Consumer sentiment hit a ten year high in December, according to the latest survey from KBC Bank Ireland and the ESRI.

Its Consumer Sentiment Index rose to 103.9 last month, as respondents were more optimistic about the jobs market as well as the wider economy.

The figure was only a marginal improvement on November, however the rise was enough to push the index to its highest point since January 2006, when it stood at 106.2.

According to the survey, consumers were more positive about their earning and spending prospects in December, according to KBC/ESRI, while a pent-up demand was also boosting activity.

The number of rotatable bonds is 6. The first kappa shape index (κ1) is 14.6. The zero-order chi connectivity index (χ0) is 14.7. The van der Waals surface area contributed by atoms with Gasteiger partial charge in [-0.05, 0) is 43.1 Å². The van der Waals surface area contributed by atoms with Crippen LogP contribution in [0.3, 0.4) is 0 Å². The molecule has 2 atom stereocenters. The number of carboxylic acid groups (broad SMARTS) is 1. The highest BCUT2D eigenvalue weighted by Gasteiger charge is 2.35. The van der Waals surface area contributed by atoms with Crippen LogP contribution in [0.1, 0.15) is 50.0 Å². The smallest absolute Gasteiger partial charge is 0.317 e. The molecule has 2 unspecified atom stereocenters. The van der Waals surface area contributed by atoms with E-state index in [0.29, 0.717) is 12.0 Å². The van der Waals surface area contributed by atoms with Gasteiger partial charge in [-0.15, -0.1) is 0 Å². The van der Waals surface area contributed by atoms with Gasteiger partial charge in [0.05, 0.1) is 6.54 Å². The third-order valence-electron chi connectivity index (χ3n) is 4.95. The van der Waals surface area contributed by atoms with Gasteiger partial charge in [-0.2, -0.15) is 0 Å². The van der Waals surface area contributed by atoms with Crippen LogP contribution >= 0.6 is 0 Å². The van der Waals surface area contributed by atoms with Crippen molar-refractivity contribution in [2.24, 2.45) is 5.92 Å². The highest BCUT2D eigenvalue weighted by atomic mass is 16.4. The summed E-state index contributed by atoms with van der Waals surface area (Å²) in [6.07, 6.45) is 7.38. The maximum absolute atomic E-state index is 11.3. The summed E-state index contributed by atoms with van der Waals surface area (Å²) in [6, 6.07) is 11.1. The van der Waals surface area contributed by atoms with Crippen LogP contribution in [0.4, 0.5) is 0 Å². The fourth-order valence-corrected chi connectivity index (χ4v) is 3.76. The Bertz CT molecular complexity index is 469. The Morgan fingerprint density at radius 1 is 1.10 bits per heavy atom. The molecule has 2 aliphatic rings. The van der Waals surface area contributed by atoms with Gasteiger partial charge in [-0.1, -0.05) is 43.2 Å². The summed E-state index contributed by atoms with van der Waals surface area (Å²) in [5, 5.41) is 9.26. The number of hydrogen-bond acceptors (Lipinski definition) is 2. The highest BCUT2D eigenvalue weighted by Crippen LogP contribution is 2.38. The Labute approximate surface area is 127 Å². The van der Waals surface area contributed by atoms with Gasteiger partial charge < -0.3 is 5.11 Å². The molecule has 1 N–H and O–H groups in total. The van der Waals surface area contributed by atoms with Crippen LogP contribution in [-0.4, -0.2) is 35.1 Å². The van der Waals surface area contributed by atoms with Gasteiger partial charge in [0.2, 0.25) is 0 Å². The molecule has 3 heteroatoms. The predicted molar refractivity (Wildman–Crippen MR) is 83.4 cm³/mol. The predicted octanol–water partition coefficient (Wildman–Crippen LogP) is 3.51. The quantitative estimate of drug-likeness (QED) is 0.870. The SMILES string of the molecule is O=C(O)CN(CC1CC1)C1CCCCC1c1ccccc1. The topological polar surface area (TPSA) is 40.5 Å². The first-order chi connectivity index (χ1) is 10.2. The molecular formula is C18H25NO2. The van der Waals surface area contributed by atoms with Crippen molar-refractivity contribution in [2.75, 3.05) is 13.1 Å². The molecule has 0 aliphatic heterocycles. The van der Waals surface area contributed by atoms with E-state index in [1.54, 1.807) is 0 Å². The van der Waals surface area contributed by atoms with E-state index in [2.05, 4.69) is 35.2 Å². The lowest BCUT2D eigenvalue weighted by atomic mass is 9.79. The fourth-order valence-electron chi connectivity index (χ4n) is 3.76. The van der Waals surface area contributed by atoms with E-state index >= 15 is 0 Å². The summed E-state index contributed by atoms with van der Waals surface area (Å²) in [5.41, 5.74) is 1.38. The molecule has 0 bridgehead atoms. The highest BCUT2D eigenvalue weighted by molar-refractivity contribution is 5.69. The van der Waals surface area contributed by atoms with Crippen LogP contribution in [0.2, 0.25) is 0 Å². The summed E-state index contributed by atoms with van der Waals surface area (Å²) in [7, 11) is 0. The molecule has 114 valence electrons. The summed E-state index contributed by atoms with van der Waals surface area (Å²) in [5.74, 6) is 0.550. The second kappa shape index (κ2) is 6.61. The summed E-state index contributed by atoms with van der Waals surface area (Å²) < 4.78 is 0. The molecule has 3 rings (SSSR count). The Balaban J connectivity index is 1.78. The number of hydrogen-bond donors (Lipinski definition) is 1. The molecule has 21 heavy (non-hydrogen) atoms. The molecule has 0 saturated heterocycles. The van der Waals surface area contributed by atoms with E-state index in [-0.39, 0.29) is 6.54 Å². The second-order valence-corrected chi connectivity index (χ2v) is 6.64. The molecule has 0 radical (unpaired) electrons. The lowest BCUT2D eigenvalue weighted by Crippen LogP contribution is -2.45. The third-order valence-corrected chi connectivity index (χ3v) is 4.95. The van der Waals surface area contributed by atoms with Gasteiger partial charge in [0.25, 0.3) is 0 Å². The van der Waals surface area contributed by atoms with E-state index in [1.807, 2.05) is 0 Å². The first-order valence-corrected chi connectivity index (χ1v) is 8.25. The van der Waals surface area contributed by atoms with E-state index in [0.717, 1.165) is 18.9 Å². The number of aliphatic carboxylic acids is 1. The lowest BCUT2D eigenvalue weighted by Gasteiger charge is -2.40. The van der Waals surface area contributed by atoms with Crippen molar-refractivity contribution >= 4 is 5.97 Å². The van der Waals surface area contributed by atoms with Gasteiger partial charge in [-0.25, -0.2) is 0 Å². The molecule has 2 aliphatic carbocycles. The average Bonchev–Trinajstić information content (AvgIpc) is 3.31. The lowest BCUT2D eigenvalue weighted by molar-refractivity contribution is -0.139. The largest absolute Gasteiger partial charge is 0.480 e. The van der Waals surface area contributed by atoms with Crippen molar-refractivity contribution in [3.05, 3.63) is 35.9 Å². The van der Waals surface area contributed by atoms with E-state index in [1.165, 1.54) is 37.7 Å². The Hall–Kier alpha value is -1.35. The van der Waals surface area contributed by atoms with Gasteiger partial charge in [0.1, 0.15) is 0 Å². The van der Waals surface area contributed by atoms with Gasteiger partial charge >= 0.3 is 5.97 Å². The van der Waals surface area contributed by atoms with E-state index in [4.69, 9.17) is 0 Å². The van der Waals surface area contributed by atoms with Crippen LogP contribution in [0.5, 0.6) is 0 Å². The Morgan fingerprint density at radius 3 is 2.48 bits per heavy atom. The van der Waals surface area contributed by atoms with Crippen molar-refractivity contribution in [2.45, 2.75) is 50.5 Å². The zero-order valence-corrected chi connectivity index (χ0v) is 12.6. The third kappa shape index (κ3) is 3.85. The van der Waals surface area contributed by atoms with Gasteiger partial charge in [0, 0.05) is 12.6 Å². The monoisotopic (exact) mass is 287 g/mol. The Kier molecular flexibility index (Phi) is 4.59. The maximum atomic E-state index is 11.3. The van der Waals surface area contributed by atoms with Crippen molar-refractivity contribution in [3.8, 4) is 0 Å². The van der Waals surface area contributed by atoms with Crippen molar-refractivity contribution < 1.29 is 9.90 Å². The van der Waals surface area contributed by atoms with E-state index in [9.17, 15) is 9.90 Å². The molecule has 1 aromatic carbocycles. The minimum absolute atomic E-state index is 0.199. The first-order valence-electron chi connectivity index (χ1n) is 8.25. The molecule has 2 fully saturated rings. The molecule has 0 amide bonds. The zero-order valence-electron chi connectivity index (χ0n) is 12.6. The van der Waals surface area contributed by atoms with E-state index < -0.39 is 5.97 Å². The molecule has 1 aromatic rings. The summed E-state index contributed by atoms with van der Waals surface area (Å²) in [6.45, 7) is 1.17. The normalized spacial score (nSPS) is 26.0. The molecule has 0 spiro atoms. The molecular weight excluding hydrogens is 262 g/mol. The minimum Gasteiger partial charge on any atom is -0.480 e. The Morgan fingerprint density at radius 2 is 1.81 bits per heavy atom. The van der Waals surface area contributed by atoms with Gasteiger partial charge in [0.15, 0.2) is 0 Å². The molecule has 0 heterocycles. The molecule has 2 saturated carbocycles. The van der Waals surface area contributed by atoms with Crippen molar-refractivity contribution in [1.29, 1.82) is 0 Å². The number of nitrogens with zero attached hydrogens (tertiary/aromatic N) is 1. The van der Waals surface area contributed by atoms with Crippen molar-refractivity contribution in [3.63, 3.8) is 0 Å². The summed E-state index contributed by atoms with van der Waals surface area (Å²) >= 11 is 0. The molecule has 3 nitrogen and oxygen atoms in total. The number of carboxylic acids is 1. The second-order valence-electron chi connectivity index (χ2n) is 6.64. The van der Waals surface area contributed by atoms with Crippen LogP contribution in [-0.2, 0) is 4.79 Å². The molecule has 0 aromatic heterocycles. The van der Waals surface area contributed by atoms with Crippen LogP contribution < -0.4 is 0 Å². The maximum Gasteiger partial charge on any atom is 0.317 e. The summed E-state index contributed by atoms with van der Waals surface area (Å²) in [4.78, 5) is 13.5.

However Austin Hughes, chief economist with KBC Bank Ireland, said that there was no sense that a broad ‘feel-good’ factor had returned to the economy, and many consumers remained cautious as a result of the recent economic crash.

"The limited monthly change in the confidence index suggests the average Irish consumer isn’t seeing any dramatic improvement in their circumstances at present but there is a clear sense that in terms of the outlook for jobs and household finances things are moving in the right direction and consumers are facing into 2016 on a broadly positive note," Mr Hughes said.

He also said that while pent-up demand is boosting household spending at present, it would be wrong to suggest that a renewed consumer boom is underway.

Daniel Foley of the ESRI also noted that consumers were more cautious about their own financial situation over the next 12 months, despite them expecting things to improve in the broader economy.